Theodore Roosevelt Memorial
The Museum is home to New York State’s official memorial to Theodore Roosevelt, the state’s 33rd governor (1899-1900) and the nation’s 26th president (1901-1909). The two-story Theodore Roosevelt Memorial includes the Museum’s Central Park West entrance, the Theodore Roosevelt Rotunda, and the Theodore Roosevelt Memorial Hall.
Designed in the grand Roman style by John Russell Pope, the Theodore Roosevelt Memorial was authorized by the New York State Legislature in 1924 and built between 1929 and 1935. The corner stone was laid on October 27, 1931, by Franklin D. Roosevelt, Roosevelt’s fifth cousin, who was governor of New York State at the time.
The bas-relief sculptures flanking the façade were created in 1936 by Edward Field Sanford, Jr., and depict 18 animals, including lions, panthers, zebras, rhinoceroses, moose, grizzly bears, wolves, and deer on a 126-foot-long terrace with a bronze equestrian statue of Theodore Roosevelt by James Earle Fraser. Above the columns along a parapet wall stand four life-size sculptures of notable American explorers and naturalists: Daniel Boone, John James Audubon, William Clark, and Meriwether Lewis.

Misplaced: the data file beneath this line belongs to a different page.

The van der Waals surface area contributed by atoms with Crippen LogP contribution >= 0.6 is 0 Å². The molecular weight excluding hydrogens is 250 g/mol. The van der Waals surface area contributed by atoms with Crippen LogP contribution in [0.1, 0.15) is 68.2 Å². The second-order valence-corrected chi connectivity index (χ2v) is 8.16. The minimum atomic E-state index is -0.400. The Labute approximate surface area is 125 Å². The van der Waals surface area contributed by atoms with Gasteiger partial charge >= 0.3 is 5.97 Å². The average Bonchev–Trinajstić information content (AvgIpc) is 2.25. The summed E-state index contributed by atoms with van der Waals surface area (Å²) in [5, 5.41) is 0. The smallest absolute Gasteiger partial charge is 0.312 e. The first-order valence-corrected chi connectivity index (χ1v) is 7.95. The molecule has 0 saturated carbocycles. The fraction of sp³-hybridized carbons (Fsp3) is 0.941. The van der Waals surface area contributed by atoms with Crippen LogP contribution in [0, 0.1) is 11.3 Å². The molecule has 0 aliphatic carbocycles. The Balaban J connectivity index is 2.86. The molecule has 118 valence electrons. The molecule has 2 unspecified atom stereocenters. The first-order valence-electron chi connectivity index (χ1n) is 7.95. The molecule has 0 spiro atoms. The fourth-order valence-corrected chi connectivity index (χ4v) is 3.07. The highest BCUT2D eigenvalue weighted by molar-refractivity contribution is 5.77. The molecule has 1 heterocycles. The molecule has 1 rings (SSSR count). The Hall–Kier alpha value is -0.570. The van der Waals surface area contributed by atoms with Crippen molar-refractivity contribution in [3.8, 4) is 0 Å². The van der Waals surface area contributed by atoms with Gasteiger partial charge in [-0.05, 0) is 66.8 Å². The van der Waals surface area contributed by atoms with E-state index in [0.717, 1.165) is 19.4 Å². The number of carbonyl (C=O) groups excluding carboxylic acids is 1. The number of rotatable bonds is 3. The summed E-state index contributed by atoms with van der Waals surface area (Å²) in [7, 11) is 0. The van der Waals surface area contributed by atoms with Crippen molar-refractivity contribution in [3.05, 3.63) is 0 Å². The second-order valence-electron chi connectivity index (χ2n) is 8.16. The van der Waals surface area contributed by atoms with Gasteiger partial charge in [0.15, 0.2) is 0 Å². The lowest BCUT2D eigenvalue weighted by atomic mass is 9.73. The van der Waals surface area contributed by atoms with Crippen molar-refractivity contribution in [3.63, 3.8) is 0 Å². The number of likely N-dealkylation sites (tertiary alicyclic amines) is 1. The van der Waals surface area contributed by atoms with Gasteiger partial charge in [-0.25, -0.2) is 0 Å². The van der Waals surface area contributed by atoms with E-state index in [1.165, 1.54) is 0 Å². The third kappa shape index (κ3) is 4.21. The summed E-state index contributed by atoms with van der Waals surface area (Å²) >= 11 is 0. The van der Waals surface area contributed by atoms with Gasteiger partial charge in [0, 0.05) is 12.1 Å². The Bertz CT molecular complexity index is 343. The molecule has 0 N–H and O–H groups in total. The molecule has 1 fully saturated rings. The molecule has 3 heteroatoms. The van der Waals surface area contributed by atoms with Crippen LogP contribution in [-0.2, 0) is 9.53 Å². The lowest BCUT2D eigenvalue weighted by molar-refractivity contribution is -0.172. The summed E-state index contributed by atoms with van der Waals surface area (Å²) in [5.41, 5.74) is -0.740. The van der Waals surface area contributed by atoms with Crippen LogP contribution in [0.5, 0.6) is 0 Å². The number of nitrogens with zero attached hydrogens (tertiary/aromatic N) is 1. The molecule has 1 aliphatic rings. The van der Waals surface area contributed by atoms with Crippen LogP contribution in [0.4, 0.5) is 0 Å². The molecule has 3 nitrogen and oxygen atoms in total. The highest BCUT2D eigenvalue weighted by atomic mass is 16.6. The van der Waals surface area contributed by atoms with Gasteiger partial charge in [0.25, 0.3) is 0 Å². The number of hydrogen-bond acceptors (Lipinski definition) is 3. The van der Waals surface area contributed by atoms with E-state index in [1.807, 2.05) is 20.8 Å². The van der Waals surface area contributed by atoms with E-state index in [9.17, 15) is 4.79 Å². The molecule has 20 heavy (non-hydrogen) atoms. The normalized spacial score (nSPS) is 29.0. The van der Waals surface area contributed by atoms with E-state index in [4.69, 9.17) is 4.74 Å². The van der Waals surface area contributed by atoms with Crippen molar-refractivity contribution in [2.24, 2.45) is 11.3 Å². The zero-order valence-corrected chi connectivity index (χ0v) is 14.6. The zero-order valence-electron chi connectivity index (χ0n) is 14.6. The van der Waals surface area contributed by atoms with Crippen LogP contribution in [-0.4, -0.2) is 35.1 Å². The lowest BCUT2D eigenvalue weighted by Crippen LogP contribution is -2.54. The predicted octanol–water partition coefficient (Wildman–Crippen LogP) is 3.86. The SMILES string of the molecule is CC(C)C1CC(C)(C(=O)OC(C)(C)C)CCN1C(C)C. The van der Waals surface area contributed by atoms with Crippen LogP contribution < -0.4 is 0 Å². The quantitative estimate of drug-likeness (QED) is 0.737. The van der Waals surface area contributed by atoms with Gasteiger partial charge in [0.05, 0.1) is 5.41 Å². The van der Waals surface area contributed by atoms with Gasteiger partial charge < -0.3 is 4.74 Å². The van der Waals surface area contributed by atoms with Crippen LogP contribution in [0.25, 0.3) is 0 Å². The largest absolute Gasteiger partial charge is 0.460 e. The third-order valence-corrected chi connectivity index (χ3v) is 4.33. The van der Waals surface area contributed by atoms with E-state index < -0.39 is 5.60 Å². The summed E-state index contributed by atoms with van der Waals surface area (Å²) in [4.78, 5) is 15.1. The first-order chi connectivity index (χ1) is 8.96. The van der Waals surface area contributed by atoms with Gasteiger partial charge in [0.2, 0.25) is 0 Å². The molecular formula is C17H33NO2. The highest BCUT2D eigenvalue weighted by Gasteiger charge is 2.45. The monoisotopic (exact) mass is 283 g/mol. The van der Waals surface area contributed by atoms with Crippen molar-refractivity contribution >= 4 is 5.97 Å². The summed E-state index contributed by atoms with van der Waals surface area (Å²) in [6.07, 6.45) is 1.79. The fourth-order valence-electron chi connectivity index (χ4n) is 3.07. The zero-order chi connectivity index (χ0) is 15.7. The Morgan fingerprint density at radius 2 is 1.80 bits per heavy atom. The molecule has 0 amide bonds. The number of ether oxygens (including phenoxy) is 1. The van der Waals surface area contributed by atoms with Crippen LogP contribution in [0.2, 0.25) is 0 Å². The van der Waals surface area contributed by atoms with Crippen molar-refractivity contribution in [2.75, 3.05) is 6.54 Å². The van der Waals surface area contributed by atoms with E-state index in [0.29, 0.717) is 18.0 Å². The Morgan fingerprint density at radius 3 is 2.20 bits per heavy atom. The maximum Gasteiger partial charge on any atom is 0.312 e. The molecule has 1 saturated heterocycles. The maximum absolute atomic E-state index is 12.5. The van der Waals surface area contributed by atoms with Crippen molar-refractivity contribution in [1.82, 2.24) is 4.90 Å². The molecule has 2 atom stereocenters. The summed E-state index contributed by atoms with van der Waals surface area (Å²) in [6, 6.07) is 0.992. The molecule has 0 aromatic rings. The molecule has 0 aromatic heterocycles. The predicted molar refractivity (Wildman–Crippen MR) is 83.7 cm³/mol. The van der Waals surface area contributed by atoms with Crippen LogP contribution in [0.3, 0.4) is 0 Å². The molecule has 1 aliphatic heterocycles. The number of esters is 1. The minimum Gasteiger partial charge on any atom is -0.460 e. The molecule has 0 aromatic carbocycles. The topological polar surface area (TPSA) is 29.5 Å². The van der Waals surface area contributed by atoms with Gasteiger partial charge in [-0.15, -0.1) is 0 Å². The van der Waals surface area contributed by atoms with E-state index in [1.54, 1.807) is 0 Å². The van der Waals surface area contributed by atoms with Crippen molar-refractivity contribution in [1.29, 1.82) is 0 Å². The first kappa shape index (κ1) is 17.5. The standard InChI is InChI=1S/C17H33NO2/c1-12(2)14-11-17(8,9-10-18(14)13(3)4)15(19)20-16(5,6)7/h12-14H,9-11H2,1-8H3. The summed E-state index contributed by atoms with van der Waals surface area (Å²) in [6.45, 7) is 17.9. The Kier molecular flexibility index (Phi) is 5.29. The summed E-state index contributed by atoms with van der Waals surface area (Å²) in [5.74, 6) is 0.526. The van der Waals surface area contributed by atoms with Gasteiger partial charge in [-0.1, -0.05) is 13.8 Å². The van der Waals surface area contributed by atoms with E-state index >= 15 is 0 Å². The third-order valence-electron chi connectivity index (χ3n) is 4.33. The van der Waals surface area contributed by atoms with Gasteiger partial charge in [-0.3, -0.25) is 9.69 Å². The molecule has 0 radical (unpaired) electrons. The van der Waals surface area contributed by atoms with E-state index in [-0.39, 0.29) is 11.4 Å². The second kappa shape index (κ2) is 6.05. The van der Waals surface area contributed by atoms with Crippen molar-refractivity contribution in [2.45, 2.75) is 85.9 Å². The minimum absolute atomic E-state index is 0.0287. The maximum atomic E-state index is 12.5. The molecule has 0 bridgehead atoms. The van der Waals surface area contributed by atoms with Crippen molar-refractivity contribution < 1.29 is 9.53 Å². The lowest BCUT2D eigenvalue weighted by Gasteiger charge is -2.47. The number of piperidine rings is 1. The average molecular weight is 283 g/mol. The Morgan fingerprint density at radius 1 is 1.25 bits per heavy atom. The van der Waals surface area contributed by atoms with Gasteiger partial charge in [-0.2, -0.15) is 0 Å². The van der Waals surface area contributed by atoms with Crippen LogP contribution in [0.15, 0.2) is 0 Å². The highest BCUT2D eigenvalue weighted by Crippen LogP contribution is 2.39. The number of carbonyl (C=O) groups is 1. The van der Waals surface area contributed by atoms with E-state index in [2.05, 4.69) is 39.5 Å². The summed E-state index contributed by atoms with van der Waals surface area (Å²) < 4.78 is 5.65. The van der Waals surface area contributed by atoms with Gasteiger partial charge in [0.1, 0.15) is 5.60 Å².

Theodore Roosevelt Park
The Museum is located in a park, originally called Manhattan Square and renamed Theodore Roosevelt Park in 1958, on the 100th anniversary of Roosevelt’s birth.
The Nobel Monument, an obelisk located in the northwest section of the park, is inscribed with the names of American Nobel Prize winners, starting with Roosevelt’s in 1906. Just west of the entrance to the Rose Center for Earth and Space is the Bull Moose Dog Run, a nod to the Bull Moose Progressive Party for which TR ran for president in 1912.
This hall is included with any admission.